As of mid-June, four credit unions have announced agreements to purchase five whole banks. Each of the four purchasing credit unions—Lake Michigan, Vystar, Wings Financial and GreenState (buying two banks at once)—have had prior instances buying a whole bank and/or branch combinations.

These events raise both policy and transaction questions. One explanation by NCUA and trade associations is that whole bank purchases are “just the free market at work.” Nothing out of the ordinary. Two independent firms make decisions in the interests of both sets of owners and their communities.

Not Market-Tracking Decisions

However, this explanation is neither complete nor useful. It is incomplete because only one side of the sale is open to owner scrutiny—the selling bank which must have shareholder approval. The credit unions purchasing the assets and liabilities act like private buyers. They rarely release any factual or financial data except press release generalities such as market expansion, diversification, acquiring new lines of business or adding professional expertise.

When facts about the transaction—such as the sale price– are presented, they are from the seller’s briefing their owners not by the purchasing credit union.

In a “normal” market-driven bank purchase (or merger via exchange of stock) both parties will provide their rationale for the transaction. Here are several excerpts from 2021 sale announcements provided by the bank undertaking the purchase, not the selling party:

BancorpSouth said it expects to have $125 million in merger-related costs. The bank said it plans to save $78 million in annual non-interest expenses as a result of the merger. The bank plans to achieve 75% of its merger-related cost savings by 2022, and 100% in 2023. or,

Webster plans to cut about 11% of the combined entity’s annual noninterest expenses, American Banker reported Monday. The company expects to incur $245 million in merger-related expenses, but the deal is projected to save $120 million while the company generates an extra $440 million per year. or,

NYCB and Flagstar: Accelerating Our Transformation Strategy: NYCB estimates the merger will result in additional capital generation of $500 million annually, as well as $125 million in annual cost savings. The bank expects to incur $220 million in merger-related expenses. (the release includes full operational and financial estimates)

Each of these purchasing banks provides data about the transaction, how it will benefit shareholders, goals for cost recovery and the expected return on investment in following years.

Credit union purchases convert firms subject to market monitoring into private entities. No longer can external markets assess management’s performance. Coop member-owners are not involved in the process before or after.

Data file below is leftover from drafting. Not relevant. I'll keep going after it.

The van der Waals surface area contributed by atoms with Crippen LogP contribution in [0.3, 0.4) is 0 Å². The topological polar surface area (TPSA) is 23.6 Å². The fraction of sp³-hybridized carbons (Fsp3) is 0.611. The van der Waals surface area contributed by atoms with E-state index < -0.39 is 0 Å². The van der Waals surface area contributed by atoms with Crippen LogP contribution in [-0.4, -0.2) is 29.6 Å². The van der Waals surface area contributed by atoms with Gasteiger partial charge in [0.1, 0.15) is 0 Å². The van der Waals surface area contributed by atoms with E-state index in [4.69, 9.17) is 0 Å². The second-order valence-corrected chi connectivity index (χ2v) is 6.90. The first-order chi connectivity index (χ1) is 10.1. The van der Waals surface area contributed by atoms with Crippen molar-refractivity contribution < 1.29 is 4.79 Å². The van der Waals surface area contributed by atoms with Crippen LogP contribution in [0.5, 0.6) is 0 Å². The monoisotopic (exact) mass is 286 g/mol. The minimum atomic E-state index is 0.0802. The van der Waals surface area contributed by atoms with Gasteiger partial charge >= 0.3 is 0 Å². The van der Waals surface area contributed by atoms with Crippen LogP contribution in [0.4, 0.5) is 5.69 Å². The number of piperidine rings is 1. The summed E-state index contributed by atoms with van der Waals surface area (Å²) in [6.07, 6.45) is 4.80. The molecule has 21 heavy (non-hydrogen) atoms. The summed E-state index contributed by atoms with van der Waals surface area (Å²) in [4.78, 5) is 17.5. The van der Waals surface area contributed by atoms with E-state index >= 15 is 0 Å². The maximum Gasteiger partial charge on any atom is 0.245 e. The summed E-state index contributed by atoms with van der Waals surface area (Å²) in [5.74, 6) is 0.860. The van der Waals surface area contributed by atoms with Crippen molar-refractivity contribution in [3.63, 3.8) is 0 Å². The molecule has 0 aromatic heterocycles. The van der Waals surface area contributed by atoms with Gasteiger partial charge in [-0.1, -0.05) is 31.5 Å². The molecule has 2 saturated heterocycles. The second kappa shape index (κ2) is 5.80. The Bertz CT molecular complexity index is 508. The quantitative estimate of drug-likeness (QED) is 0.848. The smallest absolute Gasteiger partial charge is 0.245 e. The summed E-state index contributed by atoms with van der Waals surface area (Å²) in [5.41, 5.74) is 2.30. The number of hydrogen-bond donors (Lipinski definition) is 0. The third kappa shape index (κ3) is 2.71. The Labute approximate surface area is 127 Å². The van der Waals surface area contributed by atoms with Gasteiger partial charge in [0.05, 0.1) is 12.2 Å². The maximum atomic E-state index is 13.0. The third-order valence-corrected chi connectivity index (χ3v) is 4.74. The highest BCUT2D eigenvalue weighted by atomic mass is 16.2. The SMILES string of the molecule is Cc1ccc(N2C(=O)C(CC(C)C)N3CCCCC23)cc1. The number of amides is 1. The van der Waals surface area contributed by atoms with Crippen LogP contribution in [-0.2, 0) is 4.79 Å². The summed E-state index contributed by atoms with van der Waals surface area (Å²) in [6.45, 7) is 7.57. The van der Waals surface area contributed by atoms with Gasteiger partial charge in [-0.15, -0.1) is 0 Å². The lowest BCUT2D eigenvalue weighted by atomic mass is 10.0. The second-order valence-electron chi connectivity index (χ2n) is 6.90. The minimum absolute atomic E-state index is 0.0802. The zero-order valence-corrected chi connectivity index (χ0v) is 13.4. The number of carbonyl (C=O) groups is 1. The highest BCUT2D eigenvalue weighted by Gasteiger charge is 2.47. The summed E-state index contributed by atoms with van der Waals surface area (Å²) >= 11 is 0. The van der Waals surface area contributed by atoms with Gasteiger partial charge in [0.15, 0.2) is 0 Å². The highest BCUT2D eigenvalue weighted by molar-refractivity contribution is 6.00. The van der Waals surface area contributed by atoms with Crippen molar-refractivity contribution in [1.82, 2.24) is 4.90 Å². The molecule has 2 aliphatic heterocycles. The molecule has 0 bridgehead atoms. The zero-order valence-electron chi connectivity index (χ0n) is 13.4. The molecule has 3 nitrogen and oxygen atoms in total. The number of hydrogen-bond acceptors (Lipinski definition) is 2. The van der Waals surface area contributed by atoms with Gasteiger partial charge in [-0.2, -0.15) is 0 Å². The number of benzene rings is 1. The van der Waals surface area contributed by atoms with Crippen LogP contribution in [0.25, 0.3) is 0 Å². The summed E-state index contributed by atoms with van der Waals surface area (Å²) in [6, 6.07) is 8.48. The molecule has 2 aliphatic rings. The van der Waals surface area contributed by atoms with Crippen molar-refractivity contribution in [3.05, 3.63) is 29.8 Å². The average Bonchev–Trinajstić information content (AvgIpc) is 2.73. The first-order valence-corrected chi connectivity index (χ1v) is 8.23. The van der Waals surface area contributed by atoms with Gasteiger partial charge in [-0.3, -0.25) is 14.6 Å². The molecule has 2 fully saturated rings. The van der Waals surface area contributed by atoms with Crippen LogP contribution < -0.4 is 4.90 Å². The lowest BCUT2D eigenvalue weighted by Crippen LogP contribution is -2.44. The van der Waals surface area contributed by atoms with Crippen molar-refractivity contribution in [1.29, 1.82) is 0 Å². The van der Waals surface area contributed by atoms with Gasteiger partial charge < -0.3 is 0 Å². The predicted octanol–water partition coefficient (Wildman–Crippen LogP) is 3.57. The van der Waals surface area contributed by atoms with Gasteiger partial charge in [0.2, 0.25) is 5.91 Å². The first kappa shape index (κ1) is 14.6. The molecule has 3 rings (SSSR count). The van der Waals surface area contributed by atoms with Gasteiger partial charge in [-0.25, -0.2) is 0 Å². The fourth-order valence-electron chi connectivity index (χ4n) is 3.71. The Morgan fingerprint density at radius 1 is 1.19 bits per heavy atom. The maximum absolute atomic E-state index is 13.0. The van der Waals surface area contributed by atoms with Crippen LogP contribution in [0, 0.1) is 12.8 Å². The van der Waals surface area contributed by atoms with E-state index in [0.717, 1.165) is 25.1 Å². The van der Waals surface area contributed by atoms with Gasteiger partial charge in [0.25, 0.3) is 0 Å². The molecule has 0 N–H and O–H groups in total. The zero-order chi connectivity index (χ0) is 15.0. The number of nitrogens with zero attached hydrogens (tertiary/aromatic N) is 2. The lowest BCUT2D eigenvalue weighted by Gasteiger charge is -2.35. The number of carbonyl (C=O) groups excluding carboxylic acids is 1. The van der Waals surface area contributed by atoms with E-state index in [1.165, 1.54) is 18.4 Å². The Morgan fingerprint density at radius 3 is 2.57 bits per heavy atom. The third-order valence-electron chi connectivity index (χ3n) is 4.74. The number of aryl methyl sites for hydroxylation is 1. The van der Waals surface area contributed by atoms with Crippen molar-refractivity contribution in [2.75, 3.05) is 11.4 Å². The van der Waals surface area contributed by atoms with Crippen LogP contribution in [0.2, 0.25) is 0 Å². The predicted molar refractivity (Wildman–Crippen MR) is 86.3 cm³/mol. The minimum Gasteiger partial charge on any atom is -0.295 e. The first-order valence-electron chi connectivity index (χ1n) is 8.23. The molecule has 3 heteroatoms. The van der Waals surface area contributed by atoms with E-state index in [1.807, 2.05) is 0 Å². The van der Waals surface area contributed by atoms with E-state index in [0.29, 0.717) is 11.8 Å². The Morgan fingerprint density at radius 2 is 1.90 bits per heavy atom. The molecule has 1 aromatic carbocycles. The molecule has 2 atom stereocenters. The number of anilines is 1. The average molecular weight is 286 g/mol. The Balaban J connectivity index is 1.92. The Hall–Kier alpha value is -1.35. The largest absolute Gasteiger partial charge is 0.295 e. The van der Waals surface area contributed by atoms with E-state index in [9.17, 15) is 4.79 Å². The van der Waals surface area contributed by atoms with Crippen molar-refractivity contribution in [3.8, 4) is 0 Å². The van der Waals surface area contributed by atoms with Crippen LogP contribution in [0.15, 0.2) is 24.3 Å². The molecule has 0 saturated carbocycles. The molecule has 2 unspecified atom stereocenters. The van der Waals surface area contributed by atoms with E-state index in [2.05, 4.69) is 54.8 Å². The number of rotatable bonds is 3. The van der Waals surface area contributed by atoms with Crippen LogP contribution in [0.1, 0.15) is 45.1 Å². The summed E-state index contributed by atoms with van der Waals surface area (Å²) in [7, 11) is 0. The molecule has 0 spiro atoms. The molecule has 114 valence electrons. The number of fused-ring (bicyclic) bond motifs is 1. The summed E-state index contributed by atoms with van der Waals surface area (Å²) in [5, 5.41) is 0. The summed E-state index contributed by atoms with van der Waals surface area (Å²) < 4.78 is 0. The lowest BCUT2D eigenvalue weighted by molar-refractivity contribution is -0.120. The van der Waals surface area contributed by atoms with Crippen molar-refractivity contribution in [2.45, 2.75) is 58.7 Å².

Investing Beyond a Firm’s Experience

In many areas of commercial enterprise there are wealthy individuals or firms who jump into an industry by “investing” in competitive arenas different from where they made their wealth. Consider Silicon Valley entrepreneurs buying professional sports teams, wealthy heirs venturing into the film and entertainment business, young work-from-home retail investors jumping into $0 cost online stock trading, etc.

Long time professionals sometimes refer to these new entrants’ cash inflows as “dumb money”–affluent outsiders bitten by a bug to try something different or indulge a personal interest. And there are plenty of brokers, salespersons and expert third parties helping these newbies learn the ropes and get into the business—for a fee.

These promoters make their living by closing deals. Their most common message is urgency–“act now or miss out” — if you don’t, someone else will take this opportunity off the table.

But how is an interested credit union member supposed to weigh such an event? One approach is to ask if the member would buy the bank’s stock for their personal investment based on the information available to their credit union?

Would You Buy This Bank’s Stock?

Too difficult for a member? Here is an actual case.

A $605 million credit union announced in July 2019 an agreement to buy all the assets of a bank with the following performance record:

  • June 30, 2019, bank data: $97.8 million in bank assets, $77.6 million in deposits; $11 million in equity; a $7.0 million FHLB loan; and loans of $73.7 million.
  • The bank has had negative income every year since 2008.
  • The “efficiency ratio” for 2018 was 111.08% and for 2017, 129.0%. At June 2019, 127.8%. Every period’s operating expenses have exceeded income.
  • Two consent orders were issued by the Office of the Comptroller of the Currency. The December 19, 2012, one was followed by a second on November 2015 designating the bank a “troubled institution”.
  • This order was ended in February 2019 after the bank raised $4.5 million new capital issuing 600,000 new shares for a price of $7.50 per share in January 2018. The cost of the offering for the bank was $366,000 or 8.1% of the gross proceeds.